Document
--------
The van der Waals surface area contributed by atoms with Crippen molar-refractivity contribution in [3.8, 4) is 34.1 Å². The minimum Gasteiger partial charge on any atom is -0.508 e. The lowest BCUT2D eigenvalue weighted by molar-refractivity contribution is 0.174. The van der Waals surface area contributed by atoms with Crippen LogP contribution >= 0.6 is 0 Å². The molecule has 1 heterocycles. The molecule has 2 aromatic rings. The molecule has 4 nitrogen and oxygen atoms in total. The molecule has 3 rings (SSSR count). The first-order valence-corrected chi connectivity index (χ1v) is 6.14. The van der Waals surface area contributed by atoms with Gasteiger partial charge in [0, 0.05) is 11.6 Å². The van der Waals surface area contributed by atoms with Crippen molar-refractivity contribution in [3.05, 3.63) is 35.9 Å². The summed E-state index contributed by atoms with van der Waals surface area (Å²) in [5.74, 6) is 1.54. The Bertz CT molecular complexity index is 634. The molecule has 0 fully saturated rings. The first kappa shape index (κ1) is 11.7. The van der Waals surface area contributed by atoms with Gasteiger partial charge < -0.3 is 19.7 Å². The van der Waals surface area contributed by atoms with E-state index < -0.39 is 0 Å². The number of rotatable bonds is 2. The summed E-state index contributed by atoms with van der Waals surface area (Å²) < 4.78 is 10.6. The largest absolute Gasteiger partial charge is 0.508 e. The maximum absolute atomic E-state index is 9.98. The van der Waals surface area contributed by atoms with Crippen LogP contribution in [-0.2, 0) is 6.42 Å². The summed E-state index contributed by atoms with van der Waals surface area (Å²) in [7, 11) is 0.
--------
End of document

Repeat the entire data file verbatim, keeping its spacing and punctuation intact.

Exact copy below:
The van der Waals surface area contributed by atoms with Crippen molar-refractivity contribution in [3.8, 4) is 34.1 Å². The minimum Gasteiger partial charge on any atom is -0.508 e. The lowest BCUT2D eigenvalue weighted by molar-refractivity contribution is 0.174. The van der Waals surface area contributed by atoms with Crippen LogP contribution >= 0.6 is 0 Å². The molecule has 1 heterocycles. The molecule has 2 aromatic rings. The molecule has 4 nitrogen and oxygen atoms in total. The molecule has 3 rings (SSSR count). The first-order valence-corrected chi connectivity index (χ1v) is 6.14. The van der Waals surface area contributed by atoms with Gasteiger partial charge in [0, 0.05) is 11.6 Å². The van der Waals surface area contributed by atoms with Crippen molar-refractivity contribution in [3.05, 3.63) is 35.9 Å². The summed E-state index contributed by atoms with van der Waals surface area (Å²) in [5.74, 6) is 1.54. The Bertz CT molecular complexity index is 634. The molecule has 0 fully saturated rings. The first kappa shape index (κ1) is 11.7. The van der Waals surface area contributed by atoms with Gasteiger partial charge < -0.3 is 19.7 Å². The van der Waals surface area contributed by atoms with E-state index < -0.39 is 0 Å². The number of rotatable bonds is 2. The summed E-state index contributed by atoms with van der Waals surface area (Å²) < 4.78 is 10.6. The largest absolute Gasteiger partial charge is 0.508 e. The maximum absolute atomic E-state index is 9.98. The van der Waals surface area contributed by atoms with Crippen LogP contribution in [-0.2, 0) is 6.42 Å². The summed E-state index contributed by atoms with van der Waals surface area (Å²) in [7, 11) is 0.